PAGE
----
Silvey, Dustin (2014) An investigation into the prolonged effects of excessive acute alcohol consumption on motor vehicle driving skills. Masters thesis, Memorial University of Newfoundland.
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The purpose of the current thesis was twofold: 1) to review the literature while linking the prolonged effects of excessive acute alcohol consumption (hangover) to decrements in complex vigilance tasks and 2) to determine if the prolonged effects of excessive acute alcohol consumption have an affect on driving a motor vehicle. Driving involves great requirements for attention, vigilance, and motor control. It has been previously demonstrated that alcohol, while in the body, or recently removed does cause decrements in attention span, judgment, psychomotor vigilance, and memory. However, there has been little consistency between the testing; for example, some researchers did not wait until participants’ blood alcohol concentration (BAC) was 0.00 g% before conducting testing and therefore, the remaining alcohol in the participants’ bodies may have affected the results. In the present study it was indicated that hangovers do not have an effect on driving a motor vehicle, but with a BAC above the legal limit (0.08 g%) there is a significant decrement in driving ability. In conclusion, hangovers may not affect driving a motor vehicle, but future research should examine if more severe hangovers do have a detrimental effect.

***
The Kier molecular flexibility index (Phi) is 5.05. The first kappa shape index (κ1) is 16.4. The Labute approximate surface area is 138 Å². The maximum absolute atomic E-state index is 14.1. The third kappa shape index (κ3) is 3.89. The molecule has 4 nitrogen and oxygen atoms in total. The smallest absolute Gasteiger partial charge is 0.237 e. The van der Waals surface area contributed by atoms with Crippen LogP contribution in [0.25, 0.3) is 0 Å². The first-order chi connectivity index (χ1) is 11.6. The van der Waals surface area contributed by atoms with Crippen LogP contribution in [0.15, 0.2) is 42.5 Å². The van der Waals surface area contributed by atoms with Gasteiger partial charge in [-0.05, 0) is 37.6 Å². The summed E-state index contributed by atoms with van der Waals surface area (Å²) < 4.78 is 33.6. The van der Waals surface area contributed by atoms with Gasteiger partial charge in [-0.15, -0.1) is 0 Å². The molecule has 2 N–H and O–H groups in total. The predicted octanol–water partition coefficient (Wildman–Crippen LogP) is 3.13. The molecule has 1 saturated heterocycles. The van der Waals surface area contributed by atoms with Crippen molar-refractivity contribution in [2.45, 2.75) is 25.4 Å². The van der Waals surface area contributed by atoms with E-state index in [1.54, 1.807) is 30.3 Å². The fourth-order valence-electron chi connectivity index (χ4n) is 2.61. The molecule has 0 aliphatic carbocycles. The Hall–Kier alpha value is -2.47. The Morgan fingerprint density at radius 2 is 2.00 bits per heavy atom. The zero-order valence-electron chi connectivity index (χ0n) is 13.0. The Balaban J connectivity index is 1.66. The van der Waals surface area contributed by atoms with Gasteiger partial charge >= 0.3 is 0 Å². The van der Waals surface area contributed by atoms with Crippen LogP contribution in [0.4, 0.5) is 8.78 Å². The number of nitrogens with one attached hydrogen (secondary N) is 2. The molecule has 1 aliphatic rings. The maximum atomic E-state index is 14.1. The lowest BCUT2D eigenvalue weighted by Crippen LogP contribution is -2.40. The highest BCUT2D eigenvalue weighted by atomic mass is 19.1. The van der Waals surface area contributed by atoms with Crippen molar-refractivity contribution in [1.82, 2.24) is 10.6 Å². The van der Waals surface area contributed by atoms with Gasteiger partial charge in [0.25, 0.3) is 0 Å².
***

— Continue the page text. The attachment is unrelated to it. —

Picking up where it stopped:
|Item Type:||Thesis (Masters)|
|Additional Information:||Includes bibliographical references.|
|Department(s):||Human Kinetics and Recreation, School of > Kinesiology|
|Library of Congress Subject Heading:||Motor vehicle driving--Testing; Drunk driving--Testing; Motor vehicle drivers--Alcohol use--Testing; Blood alcohol--Testing; Hangover|
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